How art can help during COVID-19

Sarah Barrett

The government released its “Living with Covid” plan last month detailing restrictions on each sector. At level 3, there are no social gatherings and the public health guidelines advise you to stay in your county, except for work or educational purposes.

With a potential Level 5 national lockdown on the cards due to the increase in cases and winter upon us, we’re going to be spending the majority of our time at home due to the suspension of normality.

During the first lockdown, people resorted to creative ways to cope with the restrictions and to pass time. There is an app called “Happy Colour” where you can digitally paint using colour by numbers, the app can be downloaded from the app store on android and IOS for those who love digital art.

The pandemic has deeply affected the creative and performing arts sector. According to the International Network for Contemporary Arts (IETM) which consists of 500 members and organisations across theatre, dance, circus, performance, interdisciplinary live art forms, new media as well as art has shifted from live to digital.

By streaming your favourite artists’ songs or buying their music you are continuing to support the arts sector, while being able to discover new music or by journaling, you are releasing your energy.

If you love music, why not try to learn to play an instrument? There are many videos on YouTube or online that have guides and tutorials on how to do so.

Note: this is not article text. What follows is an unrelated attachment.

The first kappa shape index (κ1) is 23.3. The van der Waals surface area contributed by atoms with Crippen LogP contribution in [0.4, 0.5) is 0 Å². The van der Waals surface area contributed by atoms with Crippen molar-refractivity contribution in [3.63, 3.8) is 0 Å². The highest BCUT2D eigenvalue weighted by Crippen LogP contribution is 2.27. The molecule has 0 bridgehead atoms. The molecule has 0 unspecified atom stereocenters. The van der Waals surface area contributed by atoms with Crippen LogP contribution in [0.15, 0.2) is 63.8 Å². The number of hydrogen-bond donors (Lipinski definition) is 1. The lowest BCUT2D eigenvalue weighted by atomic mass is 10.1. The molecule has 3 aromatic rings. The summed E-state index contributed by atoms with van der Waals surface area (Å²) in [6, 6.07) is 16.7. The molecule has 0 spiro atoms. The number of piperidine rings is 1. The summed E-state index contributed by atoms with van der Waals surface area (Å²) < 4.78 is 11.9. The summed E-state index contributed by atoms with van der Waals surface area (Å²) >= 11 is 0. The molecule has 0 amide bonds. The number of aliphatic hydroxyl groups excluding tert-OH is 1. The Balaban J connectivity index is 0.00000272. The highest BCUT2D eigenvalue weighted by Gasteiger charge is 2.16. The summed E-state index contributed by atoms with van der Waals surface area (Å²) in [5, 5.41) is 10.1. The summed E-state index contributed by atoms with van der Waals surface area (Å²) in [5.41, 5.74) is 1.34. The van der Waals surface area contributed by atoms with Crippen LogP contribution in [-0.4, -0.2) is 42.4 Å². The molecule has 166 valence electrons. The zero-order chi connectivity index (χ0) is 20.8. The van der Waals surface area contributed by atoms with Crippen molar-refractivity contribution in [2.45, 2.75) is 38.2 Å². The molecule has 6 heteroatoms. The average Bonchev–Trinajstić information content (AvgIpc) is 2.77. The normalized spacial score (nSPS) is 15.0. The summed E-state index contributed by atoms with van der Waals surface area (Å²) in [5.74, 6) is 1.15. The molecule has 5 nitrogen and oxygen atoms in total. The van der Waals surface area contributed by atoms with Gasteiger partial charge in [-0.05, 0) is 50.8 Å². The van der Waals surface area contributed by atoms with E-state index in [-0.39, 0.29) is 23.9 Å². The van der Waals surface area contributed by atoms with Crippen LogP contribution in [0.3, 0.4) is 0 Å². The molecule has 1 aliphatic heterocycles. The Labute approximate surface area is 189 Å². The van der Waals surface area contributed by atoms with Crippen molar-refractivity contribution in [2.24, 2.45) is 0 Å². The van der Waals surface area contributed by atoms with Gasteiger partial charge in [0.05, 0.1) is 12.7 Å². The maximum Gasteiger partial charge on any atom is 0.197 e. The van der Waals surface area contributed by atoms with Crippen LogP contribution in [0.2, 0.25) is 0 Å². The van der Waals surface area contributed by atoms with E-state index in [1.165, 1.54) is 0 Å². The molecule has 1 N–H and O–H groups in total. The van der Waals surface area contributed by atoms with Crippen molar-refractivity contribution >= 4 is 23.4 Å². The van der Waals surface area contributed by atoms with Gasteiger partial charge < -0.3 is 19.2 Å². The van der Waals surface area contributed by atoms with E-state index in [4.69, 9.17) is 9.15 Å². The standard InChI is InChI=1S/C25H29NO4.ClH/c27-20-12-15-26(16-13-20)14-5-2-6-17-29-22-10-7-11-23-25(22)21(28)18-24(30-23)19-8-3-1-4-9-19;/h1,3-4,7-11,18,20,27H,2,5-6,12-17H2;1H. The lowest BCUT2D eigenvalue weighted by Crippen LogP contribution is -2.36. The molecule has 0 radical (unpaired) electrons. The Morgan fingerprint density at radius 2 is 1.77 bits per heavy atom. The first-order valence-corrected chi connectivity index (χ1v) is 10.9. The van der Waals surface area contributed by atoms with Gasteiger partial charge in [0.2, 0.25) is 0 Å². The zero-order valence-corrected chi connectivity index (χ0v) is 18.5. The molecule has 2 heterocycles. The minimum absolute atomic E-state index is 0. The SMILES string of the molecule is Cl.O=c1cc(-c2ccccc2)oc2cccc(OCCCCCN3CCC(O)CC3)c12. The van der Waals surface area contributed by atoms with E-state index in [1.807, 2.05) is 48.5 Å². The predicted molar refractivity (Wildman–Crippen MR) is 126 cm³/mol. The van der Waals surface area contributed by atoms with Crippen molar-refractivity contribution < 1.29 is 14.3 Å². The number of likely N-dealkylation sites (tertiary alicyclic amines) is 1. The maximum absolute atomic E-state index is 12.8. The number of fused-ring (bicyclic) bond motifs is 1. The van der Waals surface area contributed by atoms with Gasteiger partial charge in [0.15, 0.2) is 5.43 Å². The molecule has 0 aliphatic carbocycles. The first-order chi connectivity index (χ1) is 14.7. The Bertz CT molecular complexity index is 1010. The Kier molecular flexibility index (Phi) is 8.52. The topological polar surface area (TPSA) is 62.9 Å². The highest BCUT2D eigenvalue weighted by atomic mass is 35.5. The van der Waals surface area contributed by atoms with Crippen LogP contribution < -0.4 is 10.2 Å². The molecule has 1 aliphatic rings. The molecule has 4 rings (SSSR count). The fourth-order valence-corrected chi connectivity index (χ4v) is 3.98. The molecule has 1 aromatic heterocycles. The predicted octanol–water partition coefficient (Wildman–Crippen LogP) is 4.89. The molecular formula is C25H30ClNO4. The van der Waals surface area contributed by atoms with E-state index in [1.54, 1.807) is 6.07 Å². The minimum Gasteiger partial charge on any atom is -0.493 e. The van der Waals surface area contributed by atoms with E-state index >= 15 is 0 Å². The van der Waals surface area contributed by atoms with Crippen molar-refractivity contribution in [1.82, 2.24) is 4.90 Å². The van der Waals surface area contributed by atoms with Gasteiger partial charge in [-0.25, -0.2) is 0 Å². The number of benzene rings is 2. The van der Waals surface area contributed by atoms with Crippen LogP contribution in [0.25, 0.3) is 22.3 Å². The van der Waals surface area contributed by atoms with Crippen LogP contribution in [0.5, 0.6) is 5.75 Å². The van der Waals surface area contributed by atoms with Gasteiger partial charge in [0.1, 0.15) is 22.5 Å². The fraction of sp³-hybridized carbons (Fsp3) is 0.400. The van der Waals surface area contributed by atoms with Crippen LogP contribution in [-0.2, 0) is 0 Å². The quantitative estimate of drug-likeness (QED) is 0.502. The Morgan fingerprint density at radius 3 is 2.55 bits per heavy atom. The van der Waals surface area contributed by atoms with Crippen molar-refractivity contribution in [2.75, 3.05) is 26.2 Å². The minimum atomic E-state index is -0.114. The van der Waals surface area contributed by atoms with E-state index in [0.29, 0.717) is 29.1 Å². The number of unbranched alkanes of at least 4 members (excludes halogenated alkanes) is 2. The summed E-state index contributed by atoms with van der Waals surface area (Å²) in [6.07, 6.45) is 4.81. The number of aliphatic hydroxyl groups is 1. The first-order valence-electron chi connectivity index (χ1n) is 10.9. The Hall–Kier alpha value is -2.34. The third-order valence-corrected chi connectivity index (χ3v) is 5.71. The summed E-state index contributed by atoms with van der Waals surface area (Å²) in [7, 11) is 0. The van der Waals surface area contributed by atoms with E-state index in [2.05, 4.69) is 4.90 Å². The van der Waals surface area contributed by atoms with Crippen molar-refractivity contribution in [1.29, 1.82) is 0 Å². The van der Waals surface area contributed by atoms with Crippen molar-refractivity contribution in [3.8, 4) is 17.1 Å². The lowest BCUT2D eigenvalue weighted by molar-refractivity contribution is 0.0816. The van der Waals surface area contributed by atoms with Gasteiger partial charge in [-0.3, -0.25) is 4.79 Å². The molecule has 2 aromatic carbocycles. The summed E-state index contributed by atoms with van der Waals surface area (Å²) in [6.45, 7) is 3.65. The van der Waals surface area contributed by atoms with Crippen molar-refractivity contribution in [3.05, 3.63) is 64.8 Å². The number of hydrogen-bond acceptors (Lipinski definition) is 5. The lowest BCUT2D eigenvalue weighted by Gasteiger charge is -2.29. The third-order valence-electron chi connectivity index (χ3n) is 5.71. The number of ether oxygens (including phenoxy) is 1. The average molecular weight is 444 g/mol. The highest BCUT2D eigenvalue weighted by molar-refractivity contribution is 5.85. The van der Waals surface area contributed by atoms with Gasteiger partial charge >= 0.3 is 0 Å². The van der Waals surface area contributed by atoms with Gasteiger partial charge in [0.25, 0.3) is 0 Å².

During this time, you may be feeling anxious or stressed, by doing some activities like painting, photography, writing, rearranging your wardrobe or doing home workouts have been found to have mental health benefits as well as stress relief.

Whether it’s picking up that brush, taking photos of your cat, dog or hamster, a badly drawn photo of your housemate, Mam or Dad, spending the evening doing and adult colouring book, which are in Lidl for a fiver, it encourages relaxation and can help you to lower your stress levels.

Being creative can help you learn a new skill or rediscover your old passions from when you were younger. Practising Tik-Tok dances, writing a song, drawing, painting or photography can all have a significant impact on your mental health.

The pandemic has taught us to appreciate the simple things in our lives. Art and exploring the creativity it brings can show the importance of art in our lives.

With Netflix shows, books, playlists, artwork and even Tik-Tok dances, there’s a rich variety of art we can make and consume during this time.

You can learn how to paint, play an instrument or try something new from the comfort of your own home. During this time stay safe, reach out to your friends and stay connected with those around you.

Sarah Barrett

Image Credit: Grace O’Sullivan